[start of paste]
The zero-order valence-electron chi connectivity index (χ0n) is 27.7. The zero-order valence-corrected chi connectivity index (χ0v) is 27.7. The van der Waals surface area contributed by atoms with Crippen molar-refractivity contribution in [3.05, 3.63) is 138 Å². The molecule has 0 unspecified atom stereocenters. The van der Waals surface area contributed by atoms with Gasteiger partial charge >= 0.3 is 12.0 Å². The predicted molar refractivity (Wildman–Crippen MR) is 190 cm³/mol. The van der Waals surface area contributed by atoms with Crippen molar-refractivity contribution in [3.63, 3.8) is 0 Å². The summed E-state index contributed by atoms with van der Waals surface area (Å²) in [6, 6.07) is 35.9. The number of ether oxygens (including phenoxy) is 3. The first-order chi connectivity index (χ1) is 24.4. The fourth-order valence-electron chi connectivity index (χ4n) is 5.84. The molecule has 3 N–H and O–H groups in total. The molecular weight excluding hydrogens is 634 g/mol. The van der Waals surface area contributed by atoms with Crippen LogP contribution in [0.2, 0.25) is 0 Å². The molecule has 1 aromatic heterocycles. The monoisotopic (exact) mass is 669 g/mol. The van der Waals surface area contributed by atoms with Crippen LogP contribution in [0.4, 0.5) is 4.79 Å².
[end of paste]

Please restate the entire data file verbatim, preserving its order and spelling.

The zero-order valence-electron chi connectivity index (χ0n) is 27.7. The zero-order valence-corrected chi connectivity index (χ0v) is 27.7. The van der Waals surface area contributed by atoms with Crippen molar-refractivity contribution in [3.05, 3.63) is 138 Å². The molecule has 0 unspecified atom stereocenters. The van der Waals surface area contributed by atoms with Gasteiger partial charge >= 0.3 is 12.0 Å². The predicted molar refractivity (Wildman–Crippen MR) is 190 cm³/mol. The van der Waals surface area contributed by atoms with Crippen molar-refractivity contribution in [3.63, 3.8) is 0 Å². The summed E-state index contributed by atoms with van der Waals surface area (Å²) in [6, 6.07) is 35.9. The number of ether oxygens (including phenoxy) is 3. The first-order chi connectivity index (χ1) is 24.4. The fourth-order valence-electron chi connectivity index (χ4n) is 5.84. The molecule has 3 N–H and O–H groups in total. The molecular weight excluding hydrogens is 634 g/mol. The van der Waals surface area contributed by atoms with Crippen LogP contribution in [0.2, 0.25) is 0 Å². The molecule has 1 aromatic heterocycles. The monoisotopic (exact) mass is 669 g/mol. The van der Waals surface area contributed by atoms with Crippen LogP contribution in [0.4, 0.5) is 4.79 Å².